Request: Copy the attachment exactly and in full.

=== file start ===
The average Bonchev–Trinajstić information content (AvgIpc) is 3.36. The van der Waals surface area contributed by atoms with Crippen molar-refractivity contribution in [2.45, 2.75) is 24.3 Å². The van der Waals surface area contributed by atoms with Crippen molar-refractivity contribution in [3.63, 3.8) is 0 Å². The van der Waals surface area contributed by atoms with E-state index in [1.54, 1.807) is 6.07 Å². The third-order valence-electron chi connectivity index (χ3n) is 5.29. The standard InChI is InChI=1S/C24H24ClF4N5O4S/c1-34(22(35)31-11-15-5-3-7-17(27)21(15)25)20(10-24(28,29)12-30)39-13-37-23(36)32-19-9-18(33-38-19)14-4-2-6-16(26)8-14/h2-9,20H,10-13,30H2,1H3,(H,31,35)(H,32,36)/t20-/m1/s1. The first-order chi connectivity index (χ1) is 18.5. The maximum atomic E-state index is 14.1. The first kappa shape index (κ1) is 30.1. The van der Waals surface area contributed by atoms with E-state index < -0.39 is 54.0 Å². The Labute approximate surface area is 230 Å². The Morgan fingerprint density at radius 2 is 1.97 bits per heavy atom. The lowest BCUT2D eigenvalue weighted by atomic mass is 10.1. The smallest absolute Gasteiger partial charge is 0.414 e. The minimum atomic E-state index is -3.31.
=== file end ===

The average Bonchev–Trinajstić information content (AvgIpc) is 3.36. The van der Waals surface area contributed by atoms with Crippen molar-refractivity contribution in [2.45, 2.75) is 24.3 Å². The van der Waals surface area contributed by atoms with Crippen molar-refractivity contribution in [3.63, 3.8) is 0 Å². The van der Waals surface area contributed by atoms with E-state index in [1.54, 1.807) is 6.07 Å². The third-order valence-electron chi connectivity index (χ3n) is 5.29. The standard InChI is InChI=1S/C24H24ClF4N5O4S/c1-34(22(35)31-11-15-5-3-7-17(27)21(15)25)20(10-24(28,29)12-30)39-13-37-23(36)32-19-9-18(33-38-19)14-4-2-6-16(26)8-14/h2-9,20H,10-13,30H2,1H3,(H,31,35)(H,32,36)/t20-/m1/s1. The first-order chi connectivity index (χ1) is 18.5. The maximum atomic E-state index is 14.1. The first kappa shape index (κ1) is 30.1. The van der Waals surface area contributed by atoms with E-state index < -0.39 is 54.0 Å². The Labute approximate surface area is 230 Å². The Morgan fingerprint density at radius 2 is 1.97 bits per heavy atom. The lowest BCUT2D eigenvalue weighted by atomic mass is 10.1. The smallest absolute Gasteiger partial charge is 0.414 e. The minimum atomic E-state index is -3.31.